I couldn’t be arsed… and other less-common English mistakes

Like all editors, I’m always on the lookout for common English mistakes. And I love when someone brings to my attention a mistake I haven’t heard before. My friend Mary is a teacher in primary (grade) school. Recently she overheard a pupil tell a teacher “I don’t want to do [this assignment].” The teacher replied, “I see, you couldn’t be arsed to do it!”.

Mary later took the teacher aside and commented that this way of speaking with the children was a tad inappropriate. “What do you mean?”, the other teacher responded. “All I said was, ‘You couldn’t be asked to do it!’.”

When I had stopped laughing, we had a fun conversation about English mistakes that are less frequent than the usual ‘lose/loose’, ‘accept/except’, etc. Today I came across another one, when I read an article where someone wrote that “for all intensive purposes, I am fully cured”. I’m delighted about the author’s clean bill of health, but to all intents and purposes she could do with some remedial English classes.

I’ve already written a list of the most common English mistakes that I come across in my work. Today, let’s look at some that are less common.

My favorite less-common English mistakes

SHOULD OF –> Should have. Come on, you know that’s just being lazy, right?

IRREGARDLESS –> Regardless, as in ‘I’m staying up late tonight binge-watching Netflix, regardless of my 8 a.m. meeting tomorrow.’

TRY AND –> Try to, as in ‘I’ll try to get to that meeting on time, but I have an early breakfast meeting before.’ (Yeah, sure you do!)

ANOTHER THING COMING –> Think, as in ‘If you think I’m going to hike over to your place and pick up pizza on the way, when I could just as well sit at home binge-watching Netflix, you’ve got another think coming.’

PEAK/PEEK MY INTEREST –> Pique, meaning to rouse or provoke.

FINE TOOTHCOMB –> Fine-tooth comb. I think this one is self-explanatory, but I always enjoy hearing this mistake and getting that fleeting image of someone combing their teeth with a tiny little comb.

LESS –> Fewer, as in ‘There are fewer interesting TV shows on Netflix during the summer.’ ‘Less’ would mean something different here, as in ‘There are less-interesting TV shows on Netflix during the summer.’ In other contexts however, I think we should just accept the shift from fewer to less. It really doesn’t bother me to hear or read ‘There are less apples in this basket than in that one.’ It’s a fact that this change is happening. English is an evolving language, and that is part of its beauty. So sometimes we have to sit back, observe the evolution and enjoy the ride. Regardless.

I –> Me. As in ‘He invited my husband and me to come over for pizza.’ Hint: remove ‘my husband’ and you’re left with the correct sentence ‘He invited me to come over for pizza.’ I’m not sure how my husband would feel about this invitation (my husband and I usually prefer to go out together), but the sentence would be right.

EVERYDAY/EVERYONE/SOMETIME –> Every day/every one/some time. It’s not always right to turn words like these from two words into one. It changes the meaning. Every day I’d like to eat everyday things like bread (and pizza). But sometimes I don’t, when I reflect that I’ll need to diet for some time to make up for it.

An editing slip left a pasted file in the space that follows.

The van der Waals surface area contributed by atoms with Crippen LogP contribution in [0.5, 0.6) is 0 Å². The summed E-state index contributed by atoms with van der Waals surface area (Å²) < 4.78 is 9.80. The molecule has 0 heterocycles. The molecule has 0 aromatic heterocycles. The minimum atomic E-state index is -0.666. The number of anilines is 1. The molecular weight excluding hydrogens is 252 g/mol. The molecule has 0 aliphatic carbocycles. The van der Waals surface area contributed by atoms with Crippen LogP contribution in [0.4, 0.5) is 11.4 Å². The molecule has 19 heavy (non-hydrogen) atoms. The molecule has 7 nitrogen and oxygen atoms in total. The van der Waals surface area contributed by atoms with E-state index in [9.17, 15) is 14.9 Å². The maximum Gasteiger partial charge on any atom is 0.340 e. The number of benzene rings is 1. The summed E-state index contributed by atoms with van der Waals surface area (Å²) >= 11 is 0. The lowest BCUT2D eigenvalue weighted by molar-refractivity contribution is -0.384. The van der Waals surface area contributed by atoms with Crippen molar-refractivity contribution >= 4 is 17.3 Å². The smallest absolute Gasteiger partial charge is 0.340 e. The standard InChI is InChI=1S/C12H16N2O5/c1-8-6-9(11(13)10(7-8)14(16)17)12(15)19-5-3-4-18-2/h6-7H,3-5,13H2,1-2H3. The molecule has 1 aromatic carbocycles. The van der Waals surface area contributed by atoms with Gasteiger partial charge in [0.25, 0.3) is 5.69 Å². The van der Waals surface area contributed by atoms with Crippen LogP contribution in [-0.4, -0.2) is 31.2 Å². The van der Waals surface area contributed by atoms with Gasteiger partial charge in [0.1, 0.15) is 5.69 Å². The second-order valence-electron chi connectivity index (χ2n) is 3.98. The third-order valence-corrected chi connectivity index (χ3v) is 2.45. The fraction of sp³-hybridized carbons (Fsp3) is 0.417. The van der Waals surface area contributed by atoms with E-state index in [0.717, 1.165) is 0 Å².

WHICH/THAT – These are often used interchangeably, but they shouldn’t be. It’s all about essential messages versus nice-to-have, add-on messages. ‘Which’ introduces a nice-to-have message that is not essential to the sentence. ‘That’ introduces a phrase that is essential to the meaning of the sentence. ‘My last cup of coffee, which I drank at a Parisian café, tasted delicious.’ This means that the last cup of coffee I drank tasted great. ‘The last cup of coffee that I drank at the bus station was disgusting.’ This means that, of the four cups of coffee I drank at the bus station, the last one tasted awful. I use this little mantra as a reminder: ‘That is essential, which is nice.’

SUPPOSABLY –> Supposedly. ‘Supposably’ is an actual word, but it doesn’t mean what people most likely want to say when they use it. It means ‘capable of being conceived of’ or ‘possible to suppose’. ‘Supposedly’ means ‘allegedly’.

So you could say, ‘Supposably, global warming could result in many coastal cities being wiped out. Supposedly, sea levels are rising even faster than predicted.’ In normal usage, that ‘supposably’ would most likely be replaced by ‘Conceivably’.

UNDOUBTABLY –> Undoubtedly. Similarly, people tend to get this wrong, although ‘undoubtably’ may be right in some cases. ‘Undoubtably’ means ‘not capable of being doubted’, or ‘it cannot be doubted’. ‘Undoubtedly’ ‘means ‘not questioned or doubted by anyone’. So, Paris is undoubtably the capital of France and undoubtedly a beautiful city.

I could finish with a complicated disclaimer about having no affiliation with Netflix (or Paris, for that matter), but right now I really couldn’t be asked!


See also: common English mistakes.

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